from David Slye
Executive Managing Director
Jones Lang LaSalle
As we enter the holiday season, the tenor of the room at our recent signature event at Four Seasons Boston was one of gratitude, Guests were appreciative and generally upbeat, breathing a sigh of relief that we appear to be at the bottom of the market. Tenants and investors sense it’s time to return to a strategic planning mindset. Although “slow growth” seems to the mantra , both sides believe we are readying for a turn.
Some investors wore nervous smiles. They are feeling much of the pain in the market right now. Many are in the throes of renegotiating their capital stack. According to a recent report from Real Capital Analytics, the Boston office market has $4.1 billion in debt that is considered “troubled.” Our city was a sought after commodity during the real estate boom and many of our trophy assets traded between 2005 and 2007. Today, many of these properties are considered “troubled” by outside sources, but most have also taken steps to reorganize their debt.
Occupiers shared that they are moving forward with cautious promise. Construction pricing is lower than it has been in a decade. Large blocks of space aren’t readily available and therefore have to be creatively assembled. The merger and acquisitions trend is causing consolidations and relocations like Dassault Systemes’ creation of its Americas campus. That deal reestablishes Waltham as a corporate headquarters destination.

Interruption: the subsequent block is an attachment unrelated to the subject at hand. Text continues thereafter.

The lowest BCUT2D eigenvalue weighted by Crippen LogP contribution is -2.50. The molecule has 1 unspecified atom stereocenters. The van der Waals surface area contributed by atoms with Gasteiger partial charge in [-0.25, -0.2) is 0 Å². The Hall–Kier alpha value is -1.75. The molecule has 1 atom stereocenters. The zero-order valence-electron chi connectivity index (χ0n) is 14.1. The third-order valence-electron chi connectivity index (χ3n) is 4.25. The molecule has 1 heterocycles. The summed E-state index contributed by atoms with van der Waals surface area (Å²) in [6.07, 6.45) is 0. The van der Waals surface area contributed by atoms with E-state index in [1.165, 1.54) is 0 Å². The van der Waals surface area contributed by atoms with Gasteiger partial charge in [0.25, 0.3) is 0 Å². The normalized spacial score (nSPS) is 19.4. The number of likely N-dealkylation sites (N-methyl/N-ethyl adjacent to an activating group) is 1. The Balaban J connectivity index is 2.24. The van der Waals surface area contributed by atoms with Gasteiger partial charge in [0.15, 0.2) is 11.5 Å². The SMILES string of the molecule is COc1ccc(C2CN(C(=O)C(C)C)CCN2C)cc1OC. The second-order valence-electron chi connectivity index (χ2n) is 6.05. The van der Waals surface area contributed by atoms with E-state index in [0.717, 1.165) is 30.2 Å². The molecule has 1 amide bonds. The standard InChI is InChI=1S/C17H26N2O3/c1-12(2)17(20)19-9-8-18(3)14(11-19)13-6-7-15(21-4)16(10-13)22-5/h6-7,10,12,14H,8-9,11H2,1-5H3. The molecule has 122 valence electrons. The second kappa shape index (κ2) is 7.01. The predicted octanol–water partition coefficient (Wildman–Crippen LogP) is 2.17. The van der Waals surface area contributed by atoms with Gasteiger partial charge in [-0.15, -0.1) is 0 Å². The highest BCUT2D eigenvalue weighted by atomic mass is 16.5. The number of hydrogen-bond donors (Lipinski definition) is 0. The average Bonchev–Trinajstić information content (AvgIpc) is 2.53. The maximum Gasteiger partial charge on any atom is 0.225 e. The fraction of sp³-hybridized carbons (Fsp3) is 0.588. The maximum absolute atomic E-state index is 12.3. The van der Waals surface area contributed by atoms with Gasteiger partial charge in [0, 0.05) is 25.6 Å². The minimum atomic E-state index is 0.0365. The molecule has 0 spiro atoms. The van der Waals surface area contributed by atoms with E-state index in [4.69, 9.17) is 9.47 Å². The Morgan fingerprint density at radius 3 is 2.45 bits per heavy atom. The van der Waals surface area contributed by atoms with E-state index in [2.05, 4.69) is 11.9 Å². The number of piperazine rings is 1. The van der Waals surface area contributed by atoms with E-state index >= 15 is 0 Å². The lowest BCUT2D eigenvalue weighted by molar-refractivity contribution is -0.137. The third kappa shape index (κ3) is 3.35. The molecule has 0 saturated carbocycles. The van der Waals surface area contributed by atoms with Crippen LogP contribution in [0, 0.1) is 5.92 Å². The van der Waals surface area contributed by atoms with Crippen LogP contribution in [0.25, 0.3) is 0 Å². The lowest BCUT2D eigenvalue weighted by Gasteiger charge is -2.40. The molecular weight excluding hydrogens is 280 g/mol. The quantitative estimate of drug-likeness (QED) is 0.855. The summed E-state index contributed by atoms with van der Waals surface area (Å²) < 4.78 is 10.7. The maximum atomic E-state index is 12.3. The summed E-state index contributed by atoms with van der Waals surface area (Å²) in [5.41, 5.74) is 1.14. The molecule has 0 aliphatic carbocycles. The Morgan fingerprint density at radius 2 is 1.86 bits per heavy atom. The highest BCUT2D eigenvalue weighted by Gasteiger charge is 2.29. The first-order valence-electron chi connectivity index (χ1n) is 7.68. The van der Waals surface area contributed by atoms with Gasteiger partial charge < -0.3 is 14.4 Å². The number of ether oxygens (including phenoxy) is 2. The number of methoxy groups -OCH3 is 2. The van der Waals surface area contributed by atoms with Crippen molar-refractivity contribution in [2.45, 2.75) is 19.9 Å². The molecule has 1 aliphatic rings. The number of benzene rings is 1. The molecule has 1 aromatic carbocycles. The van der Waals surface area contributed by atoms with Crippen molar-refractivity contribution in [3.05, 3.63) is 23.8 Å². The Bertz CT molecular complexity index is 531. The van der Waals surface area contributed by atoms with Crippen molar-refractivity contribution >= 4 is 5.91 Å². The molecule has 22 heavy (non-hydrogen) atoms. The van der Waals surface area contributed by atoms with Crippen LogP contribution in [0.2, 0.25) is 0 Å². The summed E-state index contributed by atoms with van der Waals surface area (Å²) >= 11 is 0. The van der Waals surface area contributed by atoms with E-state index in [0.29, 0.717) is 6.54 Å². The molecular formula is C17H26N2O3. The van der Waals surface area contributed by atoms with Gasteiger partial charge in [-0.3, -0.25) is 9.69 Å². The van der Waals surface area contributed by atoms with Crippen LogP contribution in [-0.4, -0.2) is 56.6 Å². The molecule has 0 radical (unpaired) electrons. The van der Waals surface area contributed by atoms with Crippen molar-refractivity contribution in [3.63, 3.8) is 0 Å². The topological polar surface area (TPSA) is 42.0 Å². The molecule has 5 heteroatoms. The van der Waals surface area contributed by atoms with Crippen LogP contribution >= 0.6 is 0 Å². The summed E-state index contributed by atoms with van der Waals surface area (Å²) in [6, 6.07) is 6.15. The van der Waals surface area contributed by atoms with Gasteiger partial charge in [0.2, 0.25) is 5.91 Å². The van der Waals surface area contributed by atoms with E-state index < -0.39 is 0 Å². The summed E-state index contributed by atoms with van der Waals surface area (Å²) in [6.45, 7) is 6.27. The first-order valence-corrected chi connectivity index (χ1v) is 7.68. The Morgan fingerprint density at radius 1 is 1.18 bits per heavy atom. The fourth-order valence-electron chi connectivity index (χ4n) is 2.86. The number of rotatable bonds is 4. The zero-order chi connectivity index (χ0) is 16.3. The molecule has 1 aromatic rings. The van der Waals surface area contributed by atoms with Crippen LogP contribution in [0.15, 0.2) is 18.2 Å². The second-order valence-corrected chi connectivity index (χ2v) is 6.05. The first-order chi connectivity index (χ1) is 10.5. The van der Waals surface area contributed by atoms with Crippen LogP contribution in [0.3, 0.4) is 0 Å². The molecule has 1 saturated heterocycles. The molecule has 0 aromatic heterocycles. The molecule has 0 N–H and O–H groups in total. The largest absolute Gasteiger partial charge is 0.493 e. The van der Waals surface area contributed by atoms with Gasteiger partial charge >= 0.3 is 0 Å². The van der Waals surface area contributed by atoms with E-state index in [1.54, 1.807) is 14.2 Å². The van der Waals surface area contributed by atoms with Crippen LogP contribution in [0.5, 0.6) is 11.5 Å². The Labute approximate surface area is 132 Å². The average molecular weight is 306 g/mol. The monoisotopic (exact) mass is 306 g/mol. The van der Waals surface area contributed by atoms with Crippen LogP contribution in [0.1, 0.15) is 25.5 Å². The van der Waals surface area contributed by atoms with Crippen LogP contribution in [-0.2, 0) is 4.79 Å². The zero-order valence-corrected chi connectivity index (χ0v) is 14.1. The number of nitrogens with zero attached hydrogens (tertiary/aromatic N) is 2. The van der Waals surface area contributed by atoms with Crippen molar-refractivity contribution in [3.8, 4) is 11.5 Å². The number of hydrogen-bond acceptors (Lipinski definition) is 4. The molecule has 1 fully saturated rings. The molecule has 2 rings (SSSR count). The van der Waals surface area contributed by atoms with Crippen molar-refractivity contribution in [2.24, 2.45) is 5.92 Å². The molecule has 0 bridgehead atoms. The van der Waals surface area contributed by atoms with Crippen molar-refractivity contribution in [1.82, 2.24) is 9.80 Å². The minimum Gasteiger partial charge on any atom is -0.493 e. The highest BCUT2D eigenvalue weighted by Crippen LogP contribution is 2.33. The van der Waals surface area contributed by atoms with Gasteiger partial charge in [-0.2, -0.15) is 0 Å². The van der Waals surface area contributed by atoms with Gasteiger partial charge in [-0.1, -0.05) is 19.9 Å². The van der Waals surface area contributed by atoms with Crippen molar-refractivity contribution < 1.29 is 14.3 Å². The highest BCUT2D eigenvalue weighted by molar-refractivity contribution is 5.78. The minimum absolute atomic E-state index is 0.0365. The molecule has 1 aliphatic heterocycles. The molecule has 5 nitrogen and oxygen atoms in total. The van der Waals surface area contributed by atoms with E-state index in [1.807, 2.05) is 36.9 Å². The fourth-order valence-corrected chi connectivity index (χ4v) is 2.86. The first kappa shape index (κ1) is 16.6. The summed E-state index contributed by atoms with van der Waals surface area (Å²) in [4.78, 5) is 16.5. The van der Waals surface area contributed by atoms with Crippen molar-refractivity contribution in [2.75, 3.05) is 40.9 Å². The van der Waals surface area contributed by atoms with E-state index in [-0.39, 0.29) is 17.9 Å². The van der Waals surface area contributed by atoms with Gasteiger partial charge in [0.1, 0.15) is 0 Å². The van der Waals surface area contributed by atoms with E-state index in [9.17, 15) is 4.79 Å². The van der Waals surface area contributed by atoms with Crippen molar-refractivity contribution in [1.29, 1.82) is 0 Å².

The Federal Reserve’s recent bond-buying program has lowered interest rates despite less than reassuring employment numbers. Nationally, private sector job growth has averaged just over 100,000 net new jobs per month in 2010, which is not fast enough to lower unemployment or have a major impact on office demand.
Locally, we’ve fared better this year adding jobs at an annual rate of 1.0%, including a 1.8% growth rate for office-using sectors such as professional and business services. This, combined with a post-election energy, gives hope that small and mid-sized businesses will be able to secure lines and/or loans to hire and grow again. In a market like Boston, that’s good for real estate.
I like to say that “Gratitude not expressed is gratitude not at all.” Let’s be grateful that we work in a dynamic industry full of change and opportunity. As the market recovers, the opportunities will become more plentiful if you know how to find them.